We asked Entrepreneurs' Organization (EO) members and EO Accelerator program participants to share how they use personality assessments individually and in their businesses. Here's what they had to say.
Type A. Introverted. Attainer. ENFJ . . . What's your personality type? With multiple ways to assess personalities, learning about ourselves to gain insight into strengths, weaknesses and behavior-drivers isn't that hard―and is a key to success.
We all have tasks that we gravitate toward, and also those we loathe, avoid or put off. If you're a big-picture type who detests the small stuff, the solution could be as simple as finding a detail-oriented person to counterbalance your skill set.
Many entrepreneurs utilize personality assessments to harness natural talents, maximize productivity and increase workplace satisfaction.
Personality Assessment Epiphanies
"I have gleaned huge benefits as an individual by experimenting with personality testing. It has made me more self-aware and taught me how to motivate others," said Rishi Khanna, CEO of ISHIR and EO Dallas member. "It allows us to understand our natural strengths, possible weak areas, and find others on the team to bridge the gaps."
"I was shocked to learn that I am an introvert (INFP)―I assumed I was an extrovert because I love to host parties, give speeches and talk to people," noted Kris Putnam-Walkerly, president of Putnam Consulting Group and an EO Accelerator program participant. "I was relieved to learn that my personality type benefits from spending time alone. I sensed I needed more time alone, but with five kids I had less and less of it. Now I schedule alone time to recharge, think and generate new ideas."
"When I heard Freak Factor author Dave Rendall speak at an EO event, his insights sparked an epiphany: I needed to embrace my 'freak factor'―the things we naturally excel in doing―and maximize those skills," said Denise Blasevick, CEO of The S3 Agency and EO New Jersey member. "I also realized the importance of eliminating time-suckers that represented my attempts to improve business shortcomings."
"I've learned that I am 99.9% more impatient than the rest of the population and my inventiveness and spatial reasoning is similarly as high," explained James McDonough, EO Houston member and founder and CEO of SEE Forge, creators of FAT FINGER. "While this urge to action, fast pace and way of visualizing things are very natural to me, I wasn't aware that others didn't share them as deeply and easily. These insights have improved my communication skills, collaboration and leadership."
"I realized that the two people in the company with whom I work the most easily and collaboratively have the exact same personality type as me," said Vivek Puri, owner of Classic Homes Virginia and EO DC member. "Interestingly, the two people with whom I frequently have difficulty communicating, but who often spark the most well-thought-out ideas when we 'click,' have the same personality type as each other."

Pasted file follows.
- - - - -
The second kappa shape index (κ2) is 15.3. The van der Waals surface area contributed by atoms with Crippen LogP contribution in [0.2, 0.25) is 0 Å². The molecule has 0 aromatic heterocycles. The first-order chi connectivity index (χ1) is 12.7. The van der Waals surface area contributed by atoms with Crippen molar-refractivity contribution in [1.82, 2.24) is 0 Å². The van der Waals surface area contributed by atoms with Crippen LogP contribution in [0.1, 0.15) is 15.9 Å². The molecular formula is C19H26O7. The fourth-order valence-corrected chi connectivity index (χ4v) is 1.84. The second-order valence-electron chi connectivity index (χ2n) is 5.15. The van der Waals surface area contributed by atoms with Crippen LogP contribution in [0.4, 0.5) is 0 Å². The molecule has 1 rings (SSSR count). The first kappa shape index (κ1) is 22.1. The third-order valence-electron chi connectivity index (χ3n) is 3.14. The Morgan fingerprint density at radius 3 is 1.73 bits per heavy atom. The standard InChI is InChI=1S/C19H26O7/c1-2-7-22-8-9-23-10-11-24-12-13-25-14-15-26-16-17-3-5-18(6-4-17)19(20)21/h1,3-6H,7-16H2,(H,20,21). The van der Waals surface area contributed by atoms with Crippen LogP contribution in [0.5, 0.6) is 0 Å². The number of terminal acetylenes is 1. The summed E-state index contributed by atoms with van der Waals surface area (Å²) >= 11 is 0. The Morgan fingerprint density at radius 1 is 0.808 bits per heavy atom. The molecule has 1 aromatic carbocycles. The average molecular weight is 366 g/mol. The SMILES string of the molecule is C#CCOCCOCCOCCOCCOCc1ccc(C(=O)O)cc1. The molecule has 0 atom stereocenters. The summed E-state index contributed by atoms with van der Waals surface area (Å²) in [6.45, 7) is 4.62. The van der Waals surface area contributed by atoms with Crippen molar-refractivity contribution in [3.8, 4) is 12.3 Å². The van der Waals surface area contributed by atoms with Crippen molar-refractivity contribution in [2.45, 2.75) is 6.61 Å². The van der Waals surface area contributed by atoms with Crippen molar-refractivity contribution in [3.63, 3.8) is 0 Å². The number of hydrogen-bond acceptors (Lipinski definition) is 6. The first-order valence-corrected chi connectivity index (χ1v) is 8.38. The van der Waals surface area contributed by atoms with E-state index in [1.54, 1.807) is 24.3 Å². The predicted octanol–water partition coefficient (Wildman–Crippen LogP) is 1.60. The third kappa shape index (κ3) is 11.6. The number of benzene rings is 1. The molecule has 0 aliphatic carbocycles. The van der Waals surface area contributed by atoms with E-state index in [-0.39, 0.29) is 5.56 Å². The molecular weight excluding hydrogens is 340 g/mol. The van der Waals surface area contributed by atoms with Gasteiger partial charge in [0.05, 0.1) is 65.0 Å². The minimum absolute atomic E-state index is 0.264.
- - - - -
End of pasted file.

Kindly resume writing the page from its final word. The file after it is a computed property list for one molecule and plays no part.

"Personality assessment taught me that people process information differently and has helped our company recognize blind spots that we now focus on," said Randy Gerber, founder and principal of Gerber, LLC and EO Columbus member. "The common underlying goal is to use the results to form a team that does outstanding work and meets their goals as well as works on their weaknesses."
Focus on Strengths
"The biggest change I made was to go all-in on my strengths and stop focusing on weaknesses. I once thought overcoming weaknesses was the way to grow into a better leader," explained Ian Morell, CEO of Caliber Real Estate and EO Seattle member. "I've made a mental shift toward leveraging strengths and surrounding myself with team members who fill in the gaps."
"Society tells us that we should work to improve our weaknesses. I have taken the complete opposite approach," said Vlad Molchadski, CEO and co-founder of BizTraffic.com and an EO Dallas member. "We only focus on our strengths. Weaknesses are addressed by process improvements or other staff members."
"I live my life attempting to be the best version of myself," Rishi continued. "I have begun to appreciate the importance of building upon my strengths and have also become comfortable with my weak areas."
"The real eye-opener for me was recognizing that each 'freak factor' has a natural opposite. In my case, creativity is my freak factor and organization is its natural opposite," continued Denise Blasevick. "The mess on my desk is one small example of my lack of organization--but it's also representative of what helps me connect ideas differently to benefit my clients."
"My strengths include creativity and 10,000-foot strategy. Execution is a weakness, as my personality type prefers changing routines and varying activities," said Vlad Molchadski. "As a result of this 'eureka' realization, we brought on an operations associate who road-maps the strategy and oversees execution."
"I've used Myers-Briggs in my company for years. I'm an ENFP and hired an ISTJ to counter me. It worked for a while but eventually led to selling my share of the company," explained George Morris, founder of The Framework. "I swear by Myers-Briggs, but I do think it can lead us down a dangerous path of pigeon-holing people and not seeing them for their full potential."